Presidents, Pooches, Politics

It's a dog's life

 SAT 10/9

All the Presidents' Pets, Mo Rocca's new book about the history of presidential pets and how those pets have shaped both presidencies and the course of history, is, we assume, a corking good read. The promotional Web site (www.allthepresidentspets.com) is full of interesting tidbits about presidents and their pets, but, unfortunately, an advance copy of the book didn't arrive in time to review. Instead, an interview with Rocca was arranged, and so this unbiased source revealed the origins and implications of the book.

Rocca maintains that many presidential pets have influenced White House policy, citing the romantic example of how the tender relationship between JFK's Welsh terrier Charlie ("A real bitches' dog," according to Rocca) and Pushinka (a Siberian husky given to Jackie Kennedy by Kruschev) altered the course of the Cuban Missle Crisis. Stories such as this are suppressed, Rocca claims, because "the objective of this president and his handlers, and many before them, is to stonewall the press so that they can cultivate their own image of a president who is omniscient, who is almost godlike. They don't want anything known that would humble the president. And in this case, knowing that animals have been making many of the chief decisions would certainly take a president down a notch or two in the public perception." Long pause. "This is also why this book needed to be written as a thriller starring me and Helen Thomas."

Mo Rocca honed his investigative pet-journalism chops 
while working on the children's TV show 
Wishbone -- really!
Mo Rocca honed his investigative pet-journalism chops while working on the children's TV show Wishbone -- really!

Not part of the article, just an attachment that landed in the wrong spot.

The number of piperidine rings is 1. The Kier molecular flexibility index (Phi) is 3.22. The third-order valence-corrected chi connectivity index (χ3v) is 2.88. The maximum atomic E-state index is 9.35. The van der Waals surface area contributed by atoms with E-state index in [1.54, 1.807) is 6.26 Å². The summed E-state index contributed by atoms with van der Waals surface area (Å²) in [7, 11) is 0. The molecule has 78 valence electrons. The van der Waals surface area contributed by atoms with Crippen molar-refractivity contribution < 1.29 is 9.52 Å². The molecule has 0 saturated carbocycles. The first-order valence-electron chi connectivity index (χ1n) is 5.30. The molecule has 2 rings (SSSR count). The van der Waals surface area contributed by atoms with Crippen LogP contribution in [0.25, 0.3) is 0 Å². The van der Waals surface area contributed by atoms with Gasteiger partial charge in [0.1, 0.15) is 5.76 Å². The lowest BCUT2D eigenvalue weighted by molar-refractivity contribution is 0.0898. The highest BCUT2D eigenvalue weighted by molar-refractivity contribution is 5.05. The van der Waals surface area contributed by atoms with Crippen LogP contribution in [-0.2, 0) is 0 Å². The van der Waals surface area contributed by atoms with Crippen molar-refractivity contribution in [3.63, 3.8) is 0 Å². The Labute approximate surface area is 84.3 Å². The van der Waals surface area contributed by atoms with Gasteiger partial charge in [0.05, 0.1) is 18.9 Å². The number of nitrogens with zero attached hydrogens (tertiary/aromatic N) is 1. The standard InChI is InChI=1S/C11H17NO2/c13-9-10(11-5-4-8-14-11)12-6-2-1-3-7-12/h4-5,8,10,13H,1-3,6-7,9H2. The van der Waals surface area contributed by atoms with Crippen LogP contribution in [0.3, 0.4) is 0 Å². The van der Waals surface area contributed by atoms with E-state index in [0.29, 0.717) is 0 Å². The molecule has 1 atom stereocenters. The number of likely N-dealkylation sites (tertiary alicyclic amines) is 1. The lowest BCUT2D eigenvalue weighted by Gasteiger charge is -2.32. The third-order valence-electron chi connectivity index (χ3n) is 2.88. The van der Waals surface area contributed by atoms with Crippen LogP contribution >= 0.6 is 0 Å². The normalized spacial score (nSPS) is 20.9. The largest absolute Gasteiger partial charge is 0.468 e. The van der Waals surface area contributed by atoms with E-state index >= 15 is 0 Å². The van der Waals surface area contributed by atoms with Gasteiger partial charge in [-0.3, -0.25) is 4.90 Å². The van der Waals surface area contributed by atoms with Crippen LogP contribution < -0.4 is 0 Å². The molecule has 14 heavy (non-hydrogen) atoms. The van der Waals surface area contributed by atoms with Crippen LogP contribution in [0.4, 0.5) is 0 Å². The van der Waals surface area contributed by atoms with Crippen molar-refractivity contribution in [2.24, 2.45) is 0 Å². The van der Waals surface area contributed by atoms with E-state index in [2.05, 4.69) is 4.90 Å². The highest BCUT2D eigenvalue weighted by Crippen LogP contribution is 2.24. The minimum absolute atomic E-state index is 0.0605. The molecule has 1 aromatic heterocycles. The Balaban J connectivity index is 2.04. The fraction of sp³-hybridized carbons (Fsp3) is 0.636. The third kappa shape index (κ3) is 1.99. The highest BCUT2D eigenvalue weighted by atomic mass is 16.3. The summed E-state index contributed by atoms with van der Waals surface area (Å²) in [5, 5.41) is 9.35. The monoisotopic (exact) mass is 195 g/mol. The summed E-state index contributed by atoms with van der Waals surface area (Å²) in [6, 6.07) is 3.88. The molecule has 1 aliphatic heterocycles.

Rocca is serious about the latter, naming Thomas a "hero" for her tough questioning of President Bush after 9/11. Rocca characterizes his relationship with Thomas as "more Hart to Hart than anything else, with a little bit of Harold and Maude thrown in."

As for the current candidates and their pets, Rocca cites John Kerry's German shepherd, Cym (pronounced "Kim"), as a liability. "Listen, if Kerry wants to win this thing, he's gotta get that dog's name changed pronto," Rocca claims. "Do you think anyone in a swing state like Missouri is going to vote for a guy with a male dog named Cym? It's got that wacky Teresa written all over it." Rocca's recommendation for the dog? "Butch," he offers without hesitation.

Rocca discusses All The Presidents' Pets at 1 p.m. at Left Bank Books (399 North Euclid Avenue; 314-367-6731). -- Paul Friswold

Eat It Up
Junk your junk-food habit

FRI 10/8

Don't pack a lunch today. Instead, hightail it over to Left Bank Books (399 North Euclid Avenue; 314-367-6731) on your lunch hour. At noon you can feed your mind with the nutritional wisdom of Neal Barnard, M.D., author of Breaking the Food Seduction (soon to be released in paperback) and one of the talking heads from this summer's fast-food documentary Super Size Me.

Barnard's free, open-to-the-public talk on junk-food junkies -- and how you can break your biochemical addiction to bad foods if you're one of them -- should have you jonesing for rabbit food in no time. May we recommend the hearts of palm salad at Café Balaban across the street? -- Rose Martelli

Love Is in the Air

SUN 10/10

If there's one thing that makes lovely, Shakespeare-inspired music more lovely, it's a beautiful space. Take for example the Saint Louis Chamber Chorus' opening concert, "The Food of Love," hosted by Soulard's Trinity Lutheran Church at 812 Soulard Street. The wide-open space within historic Trinity provides the perfect setting for a cappella songs from As You Like It, Much Ado About Nothing, The Famous History of the Life of King Henry the Eighth and The Tempest. The 3 p.m. concert also includes pieces by Sasha Johnson Manning. Tickets cost $16 to $18 and can be purchased by calling MetroTix at 314-534-1111. For more info about the chorus or its upcoming season, visit www.chamberchorus.org. -- Alison Sieloff

Cool, Daddy-O

It's hard to believe now, but from the late '50s until the early '70s, the area around the intersection of Olive and Boyle was the epicenter for St. Louis' beatnik/jazzbo/hipster population. Gaslight Square, as it was then known, was the place where black turtlenecks, cigarette holders and a bebop attitude were de rigeur. (Now those people congregate in Affton.) Our faded joie de vivre is celebrated by Christopher Jackson and Daniel Pearlmutter in their newly expanded production of Gaslight Square: The Musical at the Missouri History Museum (Lindell Boulevard and DeBaliviere Avenue; 314-361-7229). Relive the glory days when St. Louis was for swingers at 7:30 p.m. nightly beginning Tuesday, October 12, through Friday, October 15. Tickets are $19. -- Paul Friswold

 
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